Fighting Back From Scandal at a Nonprofit Agency

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Written by Alex Comfort, CFRE

Everything you do, every decision you make, and everything that happens at your organization should look OK in a newspaper headline.

Every agency needs to quietly adhere to the statement above. Hiring, firing, budget changes, all financial activities. Everything must adhere to this philosophy. 

Unfortunately, I have had to fight through some nasty scandals in my time, especially the Covenant House scandal in 1988-89. My latest one as a consultant was sort of a “semi-scandal,” but we have treated it just the same.

The agency started with a clear, definable mission that everyone supported – saving animals. As the years went by, two things happened:

  1. The founder, who didn’t have a typical board of directors (sorry about that, IRS!) decided to greatly expand the mission believing that massive funding would follow. (It didn’t.)
  2. The agency began aggressively advocating a “vegan agenda,” which became very well known in the region. That didn’t sit well with the majority of its donors.

The founder also had a world-class ability to alienate people, including me. Things eventually got so bad that the founder stepped down, leaving a massive debt and a shattered agency. A bright, capable young person was hired to right the ship and the new executive director asked for my help.

 The “scandal-type things” were as follows:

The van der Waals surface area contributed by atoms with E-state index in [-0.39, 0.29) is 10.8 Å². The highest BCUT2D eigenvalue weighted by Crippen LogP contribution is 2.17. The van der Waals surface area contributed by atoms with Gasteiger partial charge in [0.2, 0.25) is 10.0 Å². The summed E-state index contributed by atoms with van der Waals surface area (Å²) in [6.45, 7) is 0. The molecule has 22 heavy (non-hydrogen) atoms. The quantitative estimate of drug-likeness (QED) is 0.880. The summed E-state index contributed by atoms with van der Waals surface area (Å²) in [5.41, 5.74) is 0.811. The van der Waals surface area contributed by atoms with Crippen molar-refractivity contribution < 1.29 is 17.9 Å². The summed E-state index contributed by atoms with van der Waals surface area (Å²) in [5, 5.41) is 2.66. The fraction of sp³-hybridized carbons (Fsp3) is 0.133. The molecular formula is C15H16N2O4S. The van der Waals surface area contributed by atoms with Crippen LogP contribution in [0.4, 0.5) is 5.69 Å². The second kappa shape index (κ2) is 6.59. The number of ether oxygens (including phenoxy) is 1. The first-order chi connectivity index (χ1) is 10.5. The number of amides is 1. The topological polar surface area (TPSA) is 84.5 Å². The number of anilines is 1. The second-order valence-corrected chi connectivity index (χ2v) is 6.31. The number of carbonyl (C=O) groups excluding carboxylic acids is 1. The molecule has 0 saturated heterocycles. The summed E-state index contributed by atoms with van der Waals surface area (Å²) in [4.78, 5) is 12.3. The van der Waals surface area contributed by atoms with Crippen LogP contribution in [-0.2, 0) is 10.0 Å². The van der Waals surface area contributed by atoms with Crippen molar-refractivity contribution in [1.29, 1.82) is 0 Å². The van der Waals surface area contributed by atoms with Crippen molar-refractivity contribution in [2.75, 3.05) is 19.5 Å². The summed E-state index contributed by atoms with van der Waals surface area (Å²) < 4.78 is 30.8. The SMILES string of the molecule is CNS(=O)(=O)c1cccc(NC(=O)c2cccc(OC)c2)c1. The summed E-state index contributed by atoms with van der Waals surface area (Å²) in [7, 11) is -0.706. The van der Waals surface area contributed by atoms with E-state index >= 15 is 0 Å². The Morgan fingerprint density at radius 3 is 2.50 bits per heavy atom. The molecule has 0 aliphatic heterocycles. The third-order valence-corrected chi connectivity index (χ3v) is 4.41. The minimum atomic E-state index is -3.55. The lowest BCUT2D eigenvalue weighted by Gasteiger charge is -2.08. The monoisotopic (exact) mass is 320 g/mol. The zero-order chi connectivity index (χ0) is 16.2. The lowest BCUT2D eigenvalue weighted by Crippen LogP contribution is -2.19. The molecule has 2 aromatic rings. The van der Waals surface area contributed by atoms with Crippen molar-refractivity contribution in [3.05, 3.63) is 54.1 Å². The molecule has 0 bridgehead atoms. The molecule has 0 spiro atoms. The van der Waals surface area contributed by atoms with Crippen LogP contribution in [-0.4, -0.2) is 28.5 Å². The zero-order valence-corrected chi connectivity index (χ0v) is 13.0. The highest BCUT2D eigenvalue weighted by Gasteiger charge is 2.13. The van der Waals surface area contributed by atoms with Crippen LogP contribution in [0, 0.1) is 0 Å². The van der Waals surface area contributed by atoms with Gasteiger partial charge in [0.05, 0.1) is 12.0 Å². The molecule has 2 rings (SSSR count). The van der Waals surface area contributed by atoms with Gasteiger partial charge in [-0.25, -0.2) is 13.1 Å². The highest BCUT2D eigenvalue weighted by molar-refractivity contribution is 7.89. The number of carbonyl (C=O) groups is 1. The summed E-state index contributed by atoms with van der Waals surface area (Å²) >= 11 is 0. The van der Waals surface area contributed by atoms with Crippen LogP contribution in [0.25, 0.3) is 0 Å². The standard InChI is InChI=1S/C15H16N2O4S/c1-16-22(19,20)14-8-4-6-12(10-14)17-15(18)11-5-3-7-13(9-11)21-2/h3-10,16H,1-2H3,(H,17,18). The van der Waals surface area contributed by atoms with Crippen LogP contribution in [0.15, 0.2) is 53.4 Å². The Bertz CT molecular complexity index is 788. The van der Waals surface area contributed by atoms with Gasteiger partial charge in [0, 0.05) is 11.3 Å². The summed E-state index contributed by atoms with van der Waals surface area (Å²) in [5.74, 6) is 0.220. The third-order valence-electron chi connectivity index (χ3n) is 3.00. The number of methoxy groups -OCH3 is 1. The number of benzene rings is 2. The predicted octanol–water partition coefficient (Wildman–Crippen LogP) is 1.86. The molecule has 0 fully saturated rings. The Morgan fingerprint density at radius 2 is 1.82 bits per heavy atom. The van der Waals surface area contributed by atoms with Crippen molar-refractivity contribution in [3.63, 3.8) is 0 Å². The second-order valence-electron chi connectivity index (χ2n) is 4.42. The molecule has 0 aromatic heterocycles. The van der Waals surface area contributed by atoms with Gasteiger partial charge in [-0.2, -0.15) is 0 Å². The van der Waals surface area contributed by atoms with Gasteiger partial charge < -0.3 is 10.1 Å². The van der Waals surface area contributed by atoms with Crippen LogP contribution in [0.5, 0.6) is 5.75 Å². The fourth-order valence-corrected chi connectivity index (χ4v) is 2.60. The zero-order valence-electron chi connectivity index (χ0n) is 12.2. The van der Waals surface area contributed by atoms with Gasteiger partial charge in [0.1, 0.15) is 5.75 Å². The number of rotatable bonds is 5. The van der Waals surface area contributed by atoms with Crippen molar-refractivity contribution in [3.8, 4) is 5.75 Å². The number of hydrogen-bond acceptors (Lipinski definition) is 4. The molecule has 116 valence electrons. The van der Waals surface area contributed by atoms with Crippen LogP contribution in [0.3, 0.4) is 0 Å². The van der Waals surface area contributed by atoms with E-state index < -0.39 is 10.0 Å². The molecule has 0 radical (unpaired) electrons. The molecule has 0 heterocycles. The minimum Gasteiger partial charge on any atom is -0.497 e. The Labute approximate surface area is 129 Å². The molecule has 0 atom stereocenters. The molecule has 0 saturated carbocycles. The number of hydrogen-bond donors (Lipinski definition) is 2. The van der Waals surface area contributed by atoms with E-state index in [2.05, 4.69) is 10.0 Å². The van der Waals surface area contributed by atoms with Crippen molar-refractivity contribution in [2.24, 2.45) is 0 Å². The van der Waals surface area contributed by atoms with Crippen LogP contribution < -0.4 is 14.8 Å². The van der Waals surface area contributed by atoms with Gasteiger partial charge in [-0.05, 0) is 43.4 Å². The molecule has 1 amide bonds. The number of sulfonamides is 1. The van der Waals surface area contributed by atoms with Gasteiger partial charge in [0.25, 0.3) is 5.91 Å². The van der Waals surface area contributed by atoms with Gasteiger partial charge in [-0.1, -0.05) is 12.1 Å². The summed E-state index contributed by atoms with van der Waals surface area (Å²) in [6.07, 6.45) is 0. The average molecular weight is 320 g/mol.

1. Very poor records.
  2. Financial mismanagement.
  3. No proper board of directors.
  4. Mission way off track.

While these aren’t to the scale of the Covenant House disaster, the agency did need to address what had occurred if it ever wanted to salvage relationships with donors and volunteers.

With any type of scandal, I recommend the following:

  1. An immediate outside investigation.
  2. Complete transparency with all constituents.
  3. Dismiss staff at fault sooner rather than later.
  4. Apologize for everything that is appropriate, fully and without excuses.
  5. Work with the media to report accurately. Draft news releases as appropriate.
  6. Let your attorney know what is going on.

 In this case, the new executive director had to:

  1. Create a proper board – she was good at this.
  2. Get the fiscal house in order – this is proceeding well.
  3. Decide to sell a large piece of land and forget about the big mission expansion that was clearly not going to happen – sale is happening.
  4. Immediately let some staff go – on-going.

I worked with the executive director to draft a letter to her constituency groups. She was loath to “make her first message about herself,” but I finally succeeded in convincing her to do just that, complete with a color picture. The letter was great.The fact that the agency could go under was clearly stated, and the case for financial support was strong. She also did a great job of re-committing to the core mission of saving animals. 

We also discussed the importance of visiting her main donors personally, both those who rallied to her support and those who were very angry about losing major contributions they had made towards the purchase of the land that is ultimately being sold. While I’m sure this is a difficult task, she is proceeding with the in-person meetings.

At this stage the essential thing is to PROCLAIM THE MISSION AND TELL WHY THE NEW EXECUTIVE DIRECTOR CAN BE TRUSTED. This is hard and time-consuming work. One tactic I suggested was starting a monthly (or every six weeks) “Advisory Board” meeting, giving the agency’s top donors a chance to offer suggestions and feedback.

Finally, for key staff and board members, it’s always important to “Broaden Your Base.” Reach out to people you can trust to get outside perspectives on the actions you should take. Do not pull in and hide.

I sincerely hope you have no idea what I am talking about and that you never do. But in the nonprofit world, you should plan on this nevertheless.

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